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Supporters gather to fight for Cottonwood center
Supporters of Cape Girardeau's Cottonwood Treatment Center refuse to let the children's psychiatric residential facility close without a fight.
Nearly 100 staff members, parents and concerned residents packed a meeting room at the Cape Girardeau Public Library Friday afternoon and pleaded with Senate President Pro Tem Peter Kinder and House Majority Floor Leader Jason Crowell to somehow find enough money to keep Cottonwood open.
"The sad thing is we're always talking about money," said Christina Williams, a child psychiatric care supervisor at Cottonwood. "What we need to be talking about is the treatment of these children."
The local Republican legislators promised to allocate the funding in the state budget in May's proposal, but they warned that Gov. Bob Holden could still veto the appropriation or withhold funding.
"We will work with the governor to convince him this is the wrong decision for his administration," Crowell said. "We stand committed to placing that funding back into the budget."
On Thursday, Holden said he won't support the allocation if he believes it pulls money from education.
Under the plan, Cottonwood will close by June 15, according to a news release issued Friday by the Department of Mental Health. Sixteen of the 32 beds will be moved to two cottages at Southeast Missouri Mental Health Center in Farmington. This will qualify the beds for federal Medicaid funds to offset state money. Five or six Cottonwood children will be sent to Hawthorn Children's Hospital in St. Louis. The remaining 10 or 11 patients are expected to be absorbed by community providers in Southeast Missouri.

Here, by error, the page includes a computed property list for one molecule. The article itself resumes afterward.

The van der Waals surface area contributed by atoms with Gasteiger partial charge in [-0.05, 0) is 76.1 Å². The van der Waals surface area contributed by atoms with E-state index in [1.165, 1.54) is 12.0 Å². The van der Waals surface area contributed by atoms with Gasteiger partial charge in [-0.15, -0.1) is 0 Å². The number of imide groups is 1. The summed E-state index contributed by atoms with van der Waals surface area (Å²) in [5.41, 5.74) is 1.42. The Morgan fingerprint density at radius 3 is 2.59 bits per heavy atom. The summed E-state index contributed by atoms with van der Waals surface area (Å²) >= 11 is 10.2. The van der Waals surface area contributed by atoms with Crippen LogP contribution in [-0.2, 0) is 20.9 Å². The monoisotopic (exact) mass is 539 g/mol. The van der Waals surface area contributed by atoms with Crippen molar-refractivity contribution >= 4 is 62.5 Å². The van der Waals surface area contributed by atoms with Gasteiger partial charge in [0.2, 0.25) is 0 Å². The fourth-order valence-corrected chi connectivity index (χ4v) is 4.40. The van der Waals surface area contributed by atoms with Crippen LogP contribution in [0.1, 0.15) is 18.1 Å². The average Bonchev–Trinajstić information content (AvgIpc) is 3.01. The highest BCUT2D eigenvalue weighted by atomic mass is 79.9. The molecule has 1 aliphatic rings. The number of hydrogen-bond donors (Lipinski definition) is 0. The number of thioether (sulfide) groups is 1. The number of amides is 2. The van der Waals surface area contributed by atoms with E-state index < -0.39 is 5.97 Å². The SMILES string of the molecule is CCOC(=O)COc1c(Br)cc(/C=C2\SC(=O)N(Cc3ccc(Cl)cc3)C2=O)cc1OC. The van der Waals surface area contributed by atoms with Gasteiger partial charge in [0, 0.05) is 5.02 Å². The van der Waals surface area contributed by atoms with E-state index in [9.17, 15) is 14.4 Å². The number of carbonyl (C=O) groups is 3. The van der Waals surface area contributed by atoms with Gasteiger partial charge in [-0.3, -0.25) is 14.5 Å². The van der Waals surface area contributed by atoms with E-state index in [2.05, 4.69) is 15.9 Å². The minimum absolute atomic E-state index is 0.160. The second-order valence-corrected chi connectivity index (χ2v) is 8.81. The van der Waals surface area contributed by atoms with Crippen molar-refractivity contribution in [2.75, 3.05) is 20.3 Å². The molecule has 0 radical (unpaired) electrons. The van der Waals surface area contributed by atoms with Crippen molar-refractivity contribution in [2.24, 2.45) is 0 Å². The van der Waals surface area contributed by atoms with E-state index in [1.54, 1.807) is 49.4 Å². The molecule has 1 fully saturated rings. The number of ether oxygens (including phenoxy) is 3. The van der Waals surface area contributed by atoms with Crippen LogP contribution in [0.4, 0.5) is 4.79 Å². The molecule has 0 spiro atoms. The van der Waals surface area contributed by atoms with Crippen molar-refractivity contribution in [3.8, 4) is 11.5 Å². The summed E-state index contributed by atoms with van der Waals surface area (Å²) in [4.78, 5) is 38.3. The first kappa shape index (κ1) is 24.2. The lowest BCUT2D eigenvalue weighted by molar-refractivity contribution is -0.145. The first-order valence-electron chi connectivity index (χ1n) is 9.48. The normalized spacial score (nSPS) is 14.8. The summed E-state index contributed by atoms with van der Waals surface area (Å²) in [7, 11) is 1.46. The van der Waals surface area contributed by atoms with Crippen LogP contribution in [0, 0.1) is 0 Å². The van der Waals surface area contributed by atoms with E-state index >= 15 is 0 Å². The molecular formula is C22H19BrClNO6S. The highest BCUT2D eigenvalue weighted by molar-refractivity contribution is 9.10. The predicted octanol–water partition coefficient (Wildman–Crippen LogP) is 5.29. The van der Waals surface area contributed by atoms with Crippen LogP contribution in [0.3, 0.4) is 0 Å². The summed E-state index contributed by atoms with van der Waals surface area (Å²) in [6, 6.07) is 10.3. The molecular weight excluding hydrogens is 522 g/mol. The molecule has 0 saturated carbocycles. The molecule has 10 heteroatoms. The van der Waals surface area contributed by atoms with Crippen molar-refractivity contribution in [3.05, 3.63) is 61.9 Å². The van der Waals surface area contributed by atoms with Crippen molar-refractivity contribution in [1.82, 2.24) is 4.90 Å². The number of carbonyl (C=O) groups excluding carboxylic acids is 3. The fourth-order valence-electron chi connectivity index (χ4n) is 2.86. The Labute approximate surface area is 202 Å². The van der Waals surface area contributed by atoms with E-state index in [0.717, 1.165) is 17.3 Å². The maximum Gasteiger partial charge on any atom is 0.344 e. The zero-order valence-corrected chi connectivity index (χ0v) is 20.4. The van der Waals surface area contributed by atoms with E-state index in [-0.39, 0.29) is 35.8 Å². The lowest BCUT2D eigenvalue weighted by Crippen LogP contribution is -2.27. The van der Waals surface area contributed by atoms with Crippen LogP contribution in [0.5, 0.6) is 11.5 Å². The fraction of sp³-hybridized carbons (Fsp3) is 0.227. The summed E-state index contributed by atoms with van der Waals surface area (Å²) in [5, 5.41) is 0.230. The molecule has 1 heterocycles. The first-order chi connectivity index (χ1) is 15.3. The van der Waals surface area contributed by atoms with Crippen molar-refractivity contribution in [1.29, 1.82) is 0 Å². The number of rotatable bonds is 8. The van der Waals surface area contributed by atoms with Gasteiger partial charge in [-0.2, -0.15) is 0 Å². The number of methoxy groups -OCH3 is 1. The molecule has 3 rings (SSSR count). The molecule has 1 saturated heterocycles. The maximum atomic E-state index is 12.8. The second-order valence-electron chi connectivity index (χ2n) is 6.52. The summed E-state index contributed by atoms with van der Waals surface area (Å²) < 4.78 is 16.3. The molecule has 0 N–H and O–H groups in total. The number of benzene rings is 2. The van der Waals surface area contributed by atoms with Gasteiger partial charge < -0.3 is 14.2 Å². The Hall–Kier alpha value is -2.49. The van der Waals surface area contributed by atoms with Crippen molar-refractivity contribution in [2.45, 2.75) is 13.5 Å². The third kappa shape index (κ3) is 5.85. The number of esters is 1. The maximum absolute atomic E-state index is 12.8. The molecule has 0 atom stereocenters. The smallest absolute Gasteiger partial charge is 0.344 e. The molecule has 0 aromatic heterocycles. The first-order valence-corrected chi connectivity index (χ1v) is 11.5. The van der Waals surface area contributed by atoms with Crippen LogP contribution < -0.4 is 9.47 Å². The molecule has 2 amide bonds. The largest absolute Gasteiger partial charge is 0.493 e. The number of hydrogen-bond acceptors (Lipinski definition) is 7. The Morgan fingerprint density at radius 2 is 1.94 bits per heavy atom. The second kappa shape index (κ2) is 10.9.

Within minutes of Friday's meeting getting started, John Cook, husband of former secretary of state Bekki Cook -- who is running as a Democrat for lieutenant governor against Kinder, stepped forward to speak.
"Do you think the governor wants to close Cottonwood, that he wants to withhold dollars from K through 12 or autism?" Cook said. "The governor has to balance the budget."
Cook said Cottonwood's lack of accreditation was part of the reason it was chosen for closing.
Cottonwood is one of two state-operated mental health treatment facilities that are not accredited to receive federal reimbursement. As a result, services are paid for by the state.
Crowell accused Cook of making a "disgraceful" campaign appearance for his wife and ignored Cook's questions about finding more revenue.
'So show me something'
But the same question was later posed by Williams.
"What actions do you plan on taking?" she said. "We're in the Show Me State, so show me something."
Kinder suggested state funding for Amtrak and the governor's Washington office could be cut.
Several staff members and parents tearfully shared stories about Cottonwood's individualized care system. They recounted stories of dedicated staff members donating their own clothing and food, of previously unreachable children making emotional breakthroughs and of families who had lost hope until they found Cottonwood.
"I know Cottonwood has saved my daughter and brought her back to me," said Rod Metzger of Cape Girardeau. "It'll cost the state a whole lot more if they close this place down -- and I'm talking in terms of prisons."
Janiece Killian of Jackson said she understood the need for a balanced budget, but she urged the legislators to save the facility she credits with saving her daughter.
"When it's your children, you see things from a completely different perspective," she said. "And the dollars are not what matter."
At the close of the discussion, Kinder said he will take back to Jefferson City the testimonials he heard at the meeting.
"Whatever cuts need to be made in the state budget, we don't need to cut a front-line service such as this," he said. "We'll work to make sure the governor's recommendation does not become law in our budget."
335-6611, extension 160